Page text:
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The defendant denied that she transected the cervix or perforated the uterine wall. The defendant con- tended that if such an event had occurred, the signs would have included dysfunctional vaginal bleeding. The defendant noted the absence of such bleeding in an exam five days following the cone biopsy.

mary care physician, for complaints of abdominal pain, fever, elevated white blood cell count and positive pelvic signs.

The jury found that the defendant was not negligent.


The defense used a digital projection system, which displays records in a large, motion picture-like format on a screen facing the jury. The defendant argued that these entries supported the defense position that there was no objective evidence that these injuries were caused by the defendant, or indeed present, until after plaintiff had undergone a number of ma- nipulations of the cone biopsy site days later at a subsequent hospital, following a referral by her pri-

Plaintiff’s ob/gyn expert: Marc Englebert, MD from New York, NY. Defendant’s gynecological pathology expert: Khush Mittal, MD from New York, NY. Defendant’s ob/gyn expert: Henry Prince, MD from New York, NY.

Ramirez vs. Wu. Index no. 106586/08; Judge Saliann Scarpulla, 02-03-11.

Attorney for defendant: Andrew Garson of Garson DeCorato & Cohen, LLP in New York, NY.



Medical Malpractice – Orthopedics – Plaintiff suffers a fracture at the site of a pedicle screw during a lumbar laminectomy and fusion – Plaintiff claims a lack of informed consent and calls the surgery too extensive given his age and condition.

non-operative treatment had been unsuccessful. The defendant also argued that X-rays taken subsequent to the procedure and the discovery of the fracture provided no radiological evidence that the fusion did not heal properly.

Bronx County, NY

The plaintiff brought this medical malpractice action after undergoing a lumbar sacral laminectomy and fusion which he claimed was an inappropriate procedure considering his age and osteoporosis. During the procedure, the plaintiff suffered a fracture at the site of one of the pedicle screws in his sacrum. The plaintiff claimed approximately $ 750,000 in pain and suffering related to the fracture. The defendant contended the plaintiff gave informed consent for the procedure and that a fracture at the site of one of the screws is an accepted complication.

The 75-year-old male plaintiff underwent the laminectomy and fusion on July 28, 2006 after unsuc- cessful non-operative treatment. He claimed the op- eration was too extensive given his advanced age and the presence of osteoporosis. He additionally de- nied giving informed consent to the procedure.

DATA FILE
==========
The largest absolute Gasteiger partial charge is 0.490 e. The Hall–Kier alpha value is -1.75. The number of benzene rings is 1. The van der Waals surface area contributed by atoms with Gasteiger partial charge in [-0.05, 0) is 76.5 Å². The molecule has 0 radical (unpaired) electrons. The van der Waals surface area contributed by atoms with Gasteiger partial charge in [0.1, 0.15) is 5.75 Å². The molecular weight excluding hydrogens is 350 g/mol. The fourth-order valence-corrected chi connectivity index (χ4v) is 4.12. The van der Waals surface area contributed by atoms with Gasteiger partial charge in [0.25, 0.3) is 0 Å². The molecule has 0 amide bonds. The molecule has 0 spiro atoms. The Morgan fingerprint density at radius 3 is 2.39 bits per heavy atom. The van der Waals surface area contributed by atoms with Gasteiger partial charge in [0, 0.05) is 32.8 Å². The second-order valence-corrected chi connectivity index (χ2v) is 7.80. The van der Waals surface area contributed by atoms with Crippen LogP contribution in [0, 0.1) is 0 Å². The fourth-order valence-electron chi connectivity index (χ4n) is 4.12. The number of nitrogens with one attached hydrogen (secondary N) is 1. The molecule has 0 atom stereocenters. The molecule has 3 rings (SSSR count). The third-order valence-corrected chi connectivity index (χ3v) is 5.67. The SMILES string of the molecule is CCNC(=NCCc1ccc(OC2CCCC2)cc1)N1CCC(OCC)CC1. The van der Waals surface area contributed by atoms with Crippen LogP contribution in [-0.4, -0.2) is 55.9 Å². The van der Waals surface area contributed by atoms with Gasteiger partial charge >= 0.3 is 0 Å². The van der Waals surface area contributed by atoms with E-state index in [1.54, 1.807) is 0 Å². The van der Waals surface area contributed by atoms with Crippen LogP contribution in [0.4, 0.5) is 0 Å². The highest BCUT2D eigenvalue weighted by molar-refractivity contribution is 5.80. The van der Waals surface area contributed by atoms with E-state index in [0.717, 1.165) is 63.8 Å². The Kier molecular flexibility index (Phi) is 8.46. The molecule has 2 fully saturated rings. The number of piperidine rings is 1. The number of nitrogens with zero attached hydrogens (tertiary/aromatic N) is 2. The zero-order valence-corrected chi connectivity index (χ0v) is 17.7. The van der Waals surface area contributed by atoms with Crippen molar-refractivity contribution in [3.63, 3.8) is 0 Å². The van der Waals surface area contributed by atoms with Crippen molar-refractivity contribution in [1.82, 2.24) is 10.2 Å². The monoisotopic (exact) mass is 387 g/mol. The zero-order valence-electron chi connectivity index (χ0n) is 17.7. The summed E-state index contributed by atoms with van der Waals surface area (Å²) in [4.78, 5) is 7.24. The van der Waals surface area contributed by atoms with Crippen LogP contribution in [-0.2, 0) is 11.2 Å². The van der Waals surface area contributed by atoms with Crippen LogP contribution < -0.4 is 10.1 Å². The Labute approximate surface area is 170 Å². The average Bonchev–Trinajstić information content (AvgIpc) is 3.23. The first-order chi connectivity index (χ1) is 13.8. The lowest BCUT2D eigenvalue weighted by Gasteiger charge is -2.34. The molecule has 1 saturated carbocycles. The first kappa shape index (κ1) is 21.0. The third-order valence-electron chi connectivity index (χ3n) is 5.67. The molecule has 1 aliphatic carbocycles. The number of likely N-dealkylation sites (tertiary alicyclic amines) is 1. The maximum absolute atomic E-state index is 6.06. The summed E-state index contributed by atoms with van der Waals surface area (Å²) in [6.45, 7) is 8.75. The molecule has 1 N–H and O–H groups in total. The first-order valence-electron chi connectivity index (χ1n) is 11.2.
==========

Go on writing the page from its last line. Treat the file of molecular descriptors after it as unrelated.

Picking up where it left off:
The defendant claimed there was no evidence the plaintiff had osteoporosis, and contrarily, the defen- dant contended the plaintiff was an appropriate can- didate for the surgery given the fact that previous

The plaintiff did attempt to introduce post-surgery medical records from two different physicians, with- out having disclosed them prior to trial. The court ex- cluded these records based on the lack of disclosure. As this trial developed, a principle issue became the lack of informed consent, yet the plain- tiff professed a lack of recollection of much of the details surrounding the surgery.

The jury therefore found the plaintiff’s credibility lack- ing and rendered a verdict in favor of the defendant.


Plaintiff’s orthopedic surgeon expert: Dr. Gregory Shankman, M.D. from Uttica, NY. Defendant’s orthopedic surgeon expert: Dr. Christopher Michelsen, M.D. from New York, NY.

Harvey Yancey vs. Yong H. Kim, M.D. Index no. 301562/2007; Judge Howard H. Sherman, 02-08-11.

Attorney for plaintiff: Chad Young of Sinel & Associates, PLLC in New York, NY. Attorney for defendant: Bruce Brady of Callan, Koster, Brady and Brennan, LLC in New York, NY.



Medical Malpractice – Surgery – Plaintiff undergoing fusion surgery involving L5-S1 and S1-S2 levels contends defendant neurosurgeon negligently opts for minimally invasive surgery notwithstanding alleged vulnerability of small S1 pedicle invasive fusion to treat herniations to injury – Permanent need for cane to walk.

Richmond County, NY

The plaintiff, in his late 30s, who had suffered herniations at L5-S1 and S1-S2 while employed as a construction worker approximately ten months earlier, contended that the defendant neurosurgeon negligently recommended that the patient undergo minimally invasive surgery. The

Volume 28, Issue 9, September 2011

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